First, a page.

AT&T announced this week that it is going to release the Dell Aero, a version of Dell’s first smartphone running Google’s Android OS. I was able to get a preliminary look at this device at the CTIA tradeshow this week.
That’s too bad, because Dell and AT&T intend to put an alternate user interface on top of the standard one created by Google, and at this point I can’t judge how good this UI is going to be.
I just hope that these companies don’t feel a need to muck too much with the standard Android UI, as it doesn’t need much fixing up. But AT&T really likes to meddle with things that don’t need improvement, and this could easily be another device where this happens.
I liked what little I was able to tell about the Aero. The design is sleek and lightweight, and it is going to be a very pocketable phone.
I’d like to be able to tell you more about the hardware, but I again ran into wall trying to get a full list of specifications. At this point, AT&T and Dell are playing their cards very close to their chests.
Really all I can do is point out that the Aero is going to be part of the Dell Mini 3 series, and other models in this series have a 3.5-inch, 360-by-640 touchscreen, 3.2 megapixel camera, GPS, and a microSD memory card slot. In addition to Wi-Fi and 3G, they also have Bluetooth.
AT&T is promising to fill in all the details “soon”, so please stand by.
The very first Brighthand Mobile Film Festival is going to be held at CTIA next week. A whole bunch of great videos have been submitted in the last month, all of which you can see here:
I’m one of the judges, which means I’m spending this weekend watching these videos. It’s been a great deal of fun, especially because the comedy category is by far the largest.
I encourage everyone to watch the entries — they really are fun. If you have one you particularly like, feel free to chime in with a comment.
More About the Brighthand Mobile Film Festival
The BMFF is for videos designed for display on small-format wireless cell phones, smartphones, and other communications-enabled devices.
All submissions run about three-minutes or so.
During his keynote address at the Mobile World Congress 2010, Google CEO Eric Schmidt threw out an amazing statistic: roughly 60,000 Android-powered devices are being sold every day.
That’s about 1.8 million a month. If it stays at that rate, it will total up to around 220 million smartphones running Google’s operating system sold this year.
Reaching this figure requires this OS to be available around the world. And it is –Schmidt said that devices using it are currently being sold in 48 countries in 19 languages. And to think that back in November of 2008, Android was available on one device from one wireless carrier in one country.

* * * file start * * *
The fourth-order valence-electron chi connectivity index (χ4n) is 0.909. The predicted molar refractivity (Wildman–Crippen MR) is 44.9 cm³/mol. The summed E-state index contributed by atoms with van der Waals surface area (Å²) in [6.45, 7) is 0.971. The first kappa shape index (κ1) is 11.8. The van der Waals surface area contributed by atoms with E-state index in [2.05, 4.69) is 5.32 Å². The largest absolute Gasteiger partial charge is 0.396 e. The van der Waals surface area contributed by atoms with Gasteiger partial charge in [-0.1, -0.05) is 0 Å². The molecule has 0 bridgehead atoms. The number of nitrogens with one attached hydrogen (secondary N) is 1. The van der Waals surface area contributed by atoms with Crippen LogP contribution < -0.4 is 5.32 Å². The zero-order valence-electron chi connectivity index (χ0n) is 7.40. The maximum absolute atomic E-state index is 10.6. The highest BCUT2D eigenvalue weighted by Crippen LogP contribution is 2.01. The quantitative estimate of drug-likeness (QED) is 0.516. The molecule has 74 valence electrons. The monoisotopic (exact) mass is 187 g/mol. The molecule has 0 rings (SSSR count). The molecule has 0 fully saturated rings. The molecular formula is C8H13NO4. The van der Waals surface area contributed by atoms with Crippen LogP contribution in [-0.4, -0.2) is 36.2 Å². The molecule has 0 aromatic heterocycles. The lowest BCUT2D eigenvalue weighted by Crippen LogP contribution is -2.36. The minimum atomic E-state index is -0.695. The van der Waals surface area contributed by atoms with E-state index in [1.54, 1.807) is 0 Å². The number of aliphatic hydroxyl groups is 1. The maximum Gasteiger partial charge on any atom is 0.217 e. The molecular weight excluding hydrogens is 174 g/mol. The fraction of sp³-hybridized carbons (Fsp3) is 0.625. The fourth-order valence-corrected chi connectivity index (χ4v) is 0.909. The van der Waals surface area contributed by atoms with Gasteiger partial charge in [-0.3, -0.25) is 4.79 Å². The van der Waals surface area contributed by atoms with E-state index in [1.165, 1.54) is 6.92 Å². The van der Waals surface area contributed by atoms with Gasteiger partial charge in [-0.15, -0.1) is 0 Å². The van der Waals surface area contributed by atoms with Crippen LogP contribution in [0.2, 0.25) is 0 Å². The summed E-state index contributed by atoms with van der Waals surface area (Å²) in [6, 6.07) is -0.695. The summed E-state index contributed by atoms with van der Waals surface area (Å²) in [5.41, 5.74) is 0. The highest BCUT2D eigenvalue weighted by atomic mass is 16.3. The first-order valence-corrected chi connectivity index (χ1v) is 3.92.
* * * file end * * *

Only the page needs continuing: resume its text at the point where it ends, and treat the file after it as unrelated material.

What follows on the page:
With growth like that, it’s no surprise that Google is switching its efforts from making web apps that can run on PCs to making ones that can run on mobile devices.
It won’t be long before more people are accessing the Web over their phones than they are with desktops and laptops. While those in many developed countries have both a phone and a PC, in emerging markets people generally have just a phone. And it makes more sense for this group to upgrade to a smartphone than it does to get a PC — phones are cheaper and a better match for their conditions, especially unreliable sources of electricity.
Google is riding this wave. If it succeeds, this company may exceed that 220 million device figure by a wide margin.
NOTE: This post was first run on the original Brighthand Blog on Feb. 17, 2010.
You’ve probably seen the ads running on Brighthand that feature the Windows phone logo with various icons sprouting out of it. If you love your Windows phone, you might be interested to know that you can make a custom version of this logo for yourself, and then put it on your PC or smartphone.
First off, head over to Microsoft’s website where you’ll find a tool for creating your image. You’ll see the Windows phone logo surrounded by small buttons — just tap on the ones that reflect the things you do most on your device, from gaming to Word.
When you’re done, you can save your image in a variety of sizes. If you want to put this on your PC, you’re just about done, but it apparently didn’t occur to Microsoft that people would want to put this on their phone. Go figure. So you have to take your custom image and resize it down to WVGA (800 by 480), VGA (640 by 480), or QVGA (320 by 240) with an image editor.
Then copy the smaller version onto your phone, go to Settings > Today to select your image, and you’re in business.
NOTE: This post was first run on the original Brighthand Blog on Feb. 8, 2010.
I hope you read the review of LogMeIn Ignition for iPhone that was published today. This is a great app and one that I’ve been using for years, not just on my iPod touch but also on a variety of Windows phones.
This is the best example of thin-client computing I know of, as it lets you use one not very powerful computer to control a second much more capable one.
Turn On the Wayback Machine
Thin-clients got their start decades with mainframes, and there was an attempt back in the 1990s to bring this technology to Microsoft Windows, with little or no success. This is because , at the time, the differences between a thin client and a fat client weren’t significant enough.
The concept was a laptop without a hard drive as the thin-client, which would be connected to a server at an office or possibly the home. The problem was the price difference between the client laptop and a regular laptop was maybe a $100. Virtually everyone would rather just pay a little extra money and get a full computer. Especially as wireless networking was in its infancy in those days, so the client laptops were generally expected to connect to an Ethernet cable to be able to do anything… not a very practical solution.
What a Difference a Decade Makes
Jump forward ten years, and the situation has changed dramatically because we have a whole new class of devices to work as thin clients: our phones.
Unlike the previous failed concept of the thin client, these are simple computers that we want to carry with us everywhere. And with just a couple of additions can be really good laptop alternatives.
Remote-access software like LogMeIn is the obvious starting point. With it, your phone can do most of what your PC can do. If you’re away from the office and need to modify a spreadsheet or mail someone a file you can pull out your iPhone or Touch Pro2, connect to your desktop PC, and just do it right there. This doesn’t require you lugging a laptop with you everywhere, just your phone.